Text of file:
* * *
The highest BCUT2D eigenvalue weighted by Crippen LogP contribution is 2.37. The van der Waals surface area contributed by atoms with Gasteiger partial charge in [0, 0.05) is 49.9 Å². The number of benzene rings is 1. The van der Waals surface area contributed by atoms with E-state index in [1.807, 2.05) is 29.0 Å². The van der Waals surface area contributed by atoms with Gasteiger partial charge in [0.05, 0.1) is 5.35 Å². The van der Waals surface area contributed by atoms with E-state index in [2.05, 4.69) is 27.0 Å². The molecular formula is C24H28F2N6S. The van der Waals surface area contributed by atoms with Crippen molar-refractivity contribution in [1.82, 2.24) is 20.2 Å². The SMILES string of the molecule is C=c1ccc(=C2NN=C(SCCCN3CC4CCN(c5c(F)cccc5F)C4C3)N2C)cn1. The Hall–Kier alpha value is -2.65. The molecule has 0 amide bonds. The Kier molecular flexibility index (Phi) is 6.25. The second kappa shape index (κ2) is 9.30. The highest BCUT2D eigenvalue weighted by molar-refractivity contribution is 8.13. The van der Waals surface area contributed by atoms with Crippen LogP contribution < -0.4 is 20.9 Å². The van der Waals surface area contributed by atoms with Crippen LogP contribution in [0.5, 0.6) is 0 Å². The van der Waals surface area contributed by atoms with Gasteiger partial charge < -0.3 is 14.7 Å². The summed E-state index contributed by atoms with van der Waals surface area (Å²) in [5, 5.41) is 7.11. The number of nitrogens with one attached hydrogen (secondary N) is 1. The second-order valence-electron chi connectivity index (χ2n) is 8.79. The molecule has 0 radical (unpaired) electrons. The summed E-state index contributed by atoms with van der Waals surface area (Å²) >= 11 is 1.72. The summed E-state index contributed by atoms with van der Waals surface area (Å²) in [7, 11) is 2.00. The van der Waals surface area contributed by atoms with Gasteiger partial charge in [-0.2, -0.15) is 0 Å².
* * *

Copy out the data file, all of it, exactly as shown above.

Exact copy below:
The highest BCUT2D eigenvalue weighted by Crippen LogP contribution is 2.37. The van der Waals surface area contributed by atoms with Gasteiger partial charge in [0, 0.05) is 49.9 Å². The number of benzene rings is 1. The van der Waals surface area contributed by atoms with E-state index in [1.807, 2.05) is 29.0 Å². The van der Waals surface area contributed by atoms with Gasteiger partial charge in [0.05, 0.1) is 5.35 Å². The van der Waals surface area contributed by atoms with E-state index in [2.05, 4.69) is 27.0 Å². The molecular formula is C24H28F2N6S. The van der Waals surface area contributed by atoms with Crippen molar-refractivity contribution in [1.82, 2.24) is 20.2 Å². The SMILES string of the molecule is C=c1ccc(=C2NN=C(SCCCN3CC4CCN(c5c(F)cccc5F)C4C3)N2C)cn1. The Hall–Kier alpha value is -2.65. The molecule has 0 amide bonds. The Kier molecular flexibility index (Phi) is 6.25. The second kappa shape index (κ2) is 9.30. The highest BCUT2D eigenvalue weighted by molar-refractivity contribution is 8.13. The van der Waals surface area contributed by atoms with Crippen LogP contribution < -0.4 is 20.9 Å². The van der Waals surface area contributed by atoms with Crippen LogP contribution in [0.5, 0.6) is 0 Å². The van der Waals surface area contributed by atoms with Gasteiger partial charge < -0.3 is 14.7 Å². The summed E-state index contributed by atoms with van der Waals surface area (Å²) in [5, 5.41) is 7.11. The number of nitrogens with one attached hydrogen (secondary N) is 1. The second-order valence-electron chi connectivity index (χ2n) is 8.79. The molecule has 0 radical (unpaired) electrons. The summed E-state index contributed by atoms with van der Waals surface area (Å²) >= 11 is 1.72. The summed E-state index contributed by atoms with van der Waals surface area (Å²) in [7, 11) is 2.00. The van der Waals surface area contributed by atoms with Gasteiger partial charge in [-0.2, -0.15) is 0 Å².